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Wednesday, March 23, 2011

Guest Blog: Amber Kallyn: Walking the Straight and Narrow

There seems to be a general consensus that writers are either plotters (who outline) or pantsers (who just sit down and write where the words take them). Yet, from everyone I’ve talked to, I disagree. I think most writers are like me.


You wouldn’t believe how many types of outlining I’ve studied (and tried to use). From 100 page outlines of each scene including bits of action and dialogue, to scene cards, character interviews and biographies, plotting webs...

You name it and I’ve probably tried it.

It’s an interesting experiment, to say the least. And I can honestly say that by trying each one, it has made me a better writer.

Not because these ways to outline worked for me, but because each way I tried, I found a nugget of gold that did work. That I could take and incorporate into my own style of planning a book - novel or novella or short story.

I’m a hybrid: I outline to the point that I have a list of sequential scenes to include. Sometimes I’ll have a really good line or two of dialogue.

Then I sit down with a notebook, and for each chapter, I write a few bits, sometimes a whole sentence of what should happen. Then I play the what-if game and continue on writing chapters and ideas.

When I sit down to write, I have the list on paper, but the act of writing it has also made my subconscious nibble and expand on the original ideas I listed.

As I’m writing, each idea is expanded into an actual chapter, with characters and setting and everything.

Sometimes it feels like magic. (Of course, other times it’s like pulling teeth, but...)

And my skimpy outline isn’t set in stone - but rather a river I’m walking along and sometimes, something shiny catches my attention and I detour. Usually, I find my way back. Sometimes, I find a new, bigger river to follow, lol.

I’ve also finally realized my biggest stumbling block. I have to know the characters.

I’ve written a couple novels where the character didn’t flesh out in my mind until the end. Talk about rewrites. But it worked for me then.

The more I write, the more my style and process changes. I find now, I can only write the first few chapters and then I have to know who my characters are or they start wandering aimlessly, no matter I have my little road map.

My outline needs to ferment a bit before I start writing. You know, that subconscious nibbling thing? It has to have time.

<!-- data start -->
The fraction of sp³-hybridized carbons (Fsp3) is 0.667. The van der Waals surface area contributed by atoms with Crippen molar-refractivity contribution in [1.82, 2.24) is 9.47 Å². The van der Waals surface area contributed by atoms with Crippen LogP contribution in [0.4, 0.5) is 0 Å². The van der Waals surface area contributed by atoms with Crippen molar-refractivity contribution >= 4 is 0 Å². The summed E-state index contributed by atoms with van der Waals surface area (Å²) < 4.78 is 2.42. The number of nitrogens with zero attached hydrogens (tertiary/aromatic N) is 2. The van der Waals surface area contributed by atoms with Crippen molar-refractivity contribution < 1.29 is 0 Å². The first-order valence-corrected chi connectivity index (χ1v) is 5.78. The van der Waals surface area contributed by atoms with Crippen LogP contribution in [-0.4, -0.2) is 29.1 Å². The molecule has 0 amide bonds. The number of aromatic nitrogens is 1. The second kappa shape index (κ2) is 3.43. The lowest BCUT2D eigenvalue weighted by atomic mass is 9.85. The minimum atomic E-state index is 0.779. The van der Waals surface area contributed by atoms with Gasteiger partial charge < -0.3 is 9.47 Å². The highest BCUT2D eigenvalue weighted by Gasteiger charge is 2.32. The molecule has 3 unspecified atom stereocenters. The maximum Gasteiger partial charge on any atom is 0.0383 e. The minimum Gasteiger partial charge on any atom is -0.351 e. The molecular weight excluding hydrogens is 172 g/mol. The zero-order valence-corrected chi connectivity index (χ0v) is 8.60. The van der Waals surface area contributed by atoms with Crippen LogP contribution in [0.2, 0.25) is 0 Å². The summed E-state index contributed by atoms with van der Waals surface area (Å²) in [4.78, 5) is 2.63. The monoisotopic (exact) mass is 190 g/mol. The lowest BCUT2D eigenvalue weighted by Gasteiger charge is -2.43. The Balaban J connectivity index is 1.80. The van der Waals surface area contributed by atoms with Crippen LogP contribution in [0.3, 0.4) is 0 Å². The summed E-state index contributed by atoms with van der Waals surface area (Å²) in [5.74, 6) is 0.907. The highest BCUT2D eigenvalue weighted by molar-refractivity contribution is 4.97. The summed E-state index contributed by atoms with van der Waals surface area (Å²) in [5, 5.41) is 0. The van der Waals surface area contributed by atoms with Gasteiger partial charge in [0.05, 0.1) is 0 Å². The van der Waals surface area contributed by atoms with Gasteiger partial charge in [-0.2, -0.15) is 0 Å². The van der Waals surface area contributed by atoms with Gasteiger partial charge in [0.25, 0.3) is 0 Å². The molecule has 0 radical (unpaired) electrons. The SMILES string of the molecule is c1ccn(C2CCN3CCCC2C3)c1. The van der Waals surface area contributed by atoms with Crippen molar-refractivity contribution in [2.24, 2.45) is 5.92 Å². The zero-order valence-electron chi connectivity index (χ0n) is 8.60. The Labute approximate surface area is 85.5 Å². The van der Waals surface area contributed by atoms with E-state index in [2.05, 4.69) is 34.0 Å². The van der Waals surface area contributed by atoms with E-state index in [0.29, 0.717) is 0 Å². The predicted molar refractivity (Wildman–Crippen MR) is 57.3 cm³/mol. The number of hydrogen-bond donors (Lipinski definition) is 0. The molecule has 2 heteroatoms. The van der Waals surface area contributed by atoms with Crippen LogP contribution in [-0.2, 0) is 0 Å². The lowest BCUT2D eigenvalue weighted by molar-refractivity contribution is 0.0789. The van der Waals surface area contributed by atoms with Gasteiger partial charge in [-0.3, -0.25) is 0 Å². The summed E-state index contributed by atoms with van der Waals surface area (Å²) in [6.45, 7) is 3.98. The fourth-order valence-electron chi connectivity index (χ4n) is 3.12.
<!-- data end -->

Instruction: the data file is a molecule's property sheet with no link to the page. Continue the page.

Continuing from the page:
That’s one of the ways I get to know my characters.

Q4U: Do you outline? If so, how?

One of those rare breeds, Amber Kallyn is an Arizona native who can trace her family's history through six generations in the state. She lives with her sexy husband, and their four very active children. Included in the menagerie are two cats (though there's always room for more) and two dogs. We won't count all the fish. She also writes urban fantasy under the name Higley Browne.

Love will Blaze when a nymph and a dragon must work together to stop a fiery catastrophe.

When someone comes after the rock band Brianna Jones works with, she must not only embrace the fire nymph within herself, but also the growing desire she feels for bounty hunter and dragon shifter Tyler Dragos. Together, they will try keeping not only the band members, but Bree safe from the dark mage hounding the Dragos Clan.


Claire Ashgrove said...

I am a plotter. I sit down and outline my book, chapter by chapter, for everything I write. If i don't, I write myself into immediate corners I can't get out of.

Molly Daniels said...

LOL:) I call myself a 'plantser', because I do both: sketch out a rough idea of the plot and certain issues. Then I start writing and see where my characters take me. The most bizarre 'wandering off track' moment was when all I had to do was get them together. They go for a walk, and suddenly, she's questioning HIS actions, b/c she knows he once had feelings for a mutual friend who was now single. To get them back on track, I had him stop, face her, and say, "If I had any designs on her, why would I be here with YOU?"...and one chapter and a lot of inner turmoil for the heroine, they finally DID get together. But at one point, I was screaming at their slow progress, ha ha:)

jean hart stewart said...

I'n with you, Amber, well mostly. I have the beginning and the ending firmly in mind, a a vague idea of what goes between. But sometimes the soggy middle gives me fits, and I have to really work on that before I get it right. Jean

desitheblonde said...

i just write in my head my english
teacher said i need to put them in
groups i love the book cover and titile

Amber Kallyn said...

Hi Claire
Plotting definitely has it's usefulness :)

Amber Kallyn said...

Hey Molly,

I love that, plantser :)

Amber Kallyn said...

Hello Jean.
Yeah, sometimes that middle sure can sag. It's a wonder we find our way through it, LOL

Amber Kallyn said...

Hi Desi :)
Thanks. This cover is so Hot! I adore it.

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